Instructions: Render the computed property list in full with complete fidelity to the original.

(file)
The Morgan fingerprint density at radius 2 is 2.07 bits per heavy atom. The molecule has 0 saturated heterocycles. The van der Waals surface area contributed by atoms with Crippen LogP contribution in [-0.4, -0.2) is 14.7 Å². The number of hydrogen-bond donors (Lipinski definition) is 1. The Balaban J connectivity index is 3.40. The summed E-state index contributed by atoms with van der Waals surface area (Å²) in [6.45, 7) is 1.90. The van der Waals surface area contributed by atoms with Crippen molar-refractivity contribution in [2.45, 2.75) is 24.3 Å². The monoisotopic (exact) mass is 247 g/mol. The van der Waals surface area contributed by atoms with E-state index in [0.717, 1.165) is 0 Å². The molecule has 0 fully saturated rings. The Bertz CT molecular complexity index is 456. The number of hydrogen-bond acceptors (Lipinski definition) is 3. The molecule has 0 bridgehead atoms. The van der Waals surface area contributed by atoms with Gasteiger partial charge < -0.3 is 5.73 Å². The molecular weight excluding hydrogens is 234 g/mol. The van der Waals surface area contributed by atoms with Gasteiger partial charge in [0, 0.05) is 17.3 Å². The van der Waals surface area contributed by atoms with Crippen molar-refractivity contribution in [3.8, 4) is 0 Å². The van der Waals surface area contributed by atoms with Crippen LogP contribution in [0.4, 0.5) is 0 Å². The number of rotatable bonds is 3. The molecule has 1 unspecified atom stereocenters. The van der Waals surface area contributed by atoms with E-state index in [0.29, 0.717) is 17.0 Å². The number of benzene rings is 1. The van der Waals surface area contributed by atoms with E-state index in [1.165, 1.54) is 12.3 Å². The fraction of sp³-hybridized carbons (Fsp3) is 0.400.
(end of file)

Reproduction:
The Morgan fingerprint density at radius 2 is 2.07 bits per heavy atom. The molecule has 0 saturated heterocycles. The van der Waals surface area contributed by atoms with Crippen LogP contribution in [-0.4, -0.2) is 14.7 Å². The number of hydrogen-bond donors (Lipinski definition) is 1. The Balaban J connectivity index is 3.40. The summed E-state index contributed by atoms with van der Waals surface area (Å²) in [6.45, 7) is 1.90. The van der Waals surface area contributed by atoms with Crippen molar-refractivity contribution in [2.45, 2.75) is 24.3 Å². The monoisotopic (exact) mass is 247 g/mol. The van der Waals surface area contributed by atoms with E-state index in [0.717, 1.165) is 0 Å². The molecule has 0 fully saturated rings. The Bertz CT molecular complexity index is 456. The number of hydrogen-bond acceptors (Lipinski definition) is 3. The molecule has 0 bridgehead atoms. The van der Waals surface area contributed by atoms with Gasteiger partial charge < -0.3 is 5.73 Å². The molecular weight excluding hydrogens is 234 g/mol. The van der Waals surface area contributed by atoms with Gasteiger partial charge in [0, 0.05) is 17.3 Å². The van der Waals surface area contributed by atoms with Crippen molar-refractivity contribution in [3.8, 4) is 0 Å². The van der Waals surface area contributed by atoms with Crippen LogP contribution in [0.4, 0.5) is 0 Å². The number of rotatable bonds is 3. The molecule has 1 unspecified atom stereocenters. The van der Waals surface area contributed by atoms with E-state index in [0.29, 0.717) is 17.0 Å². The number of benzene rings is 1. The van der Waals surface area contributed by atoms with E-state index in [1.165, 1.54) is 12.3 Å². The fraction of sp³-hybridized carbons (Fsp3) is 0.400.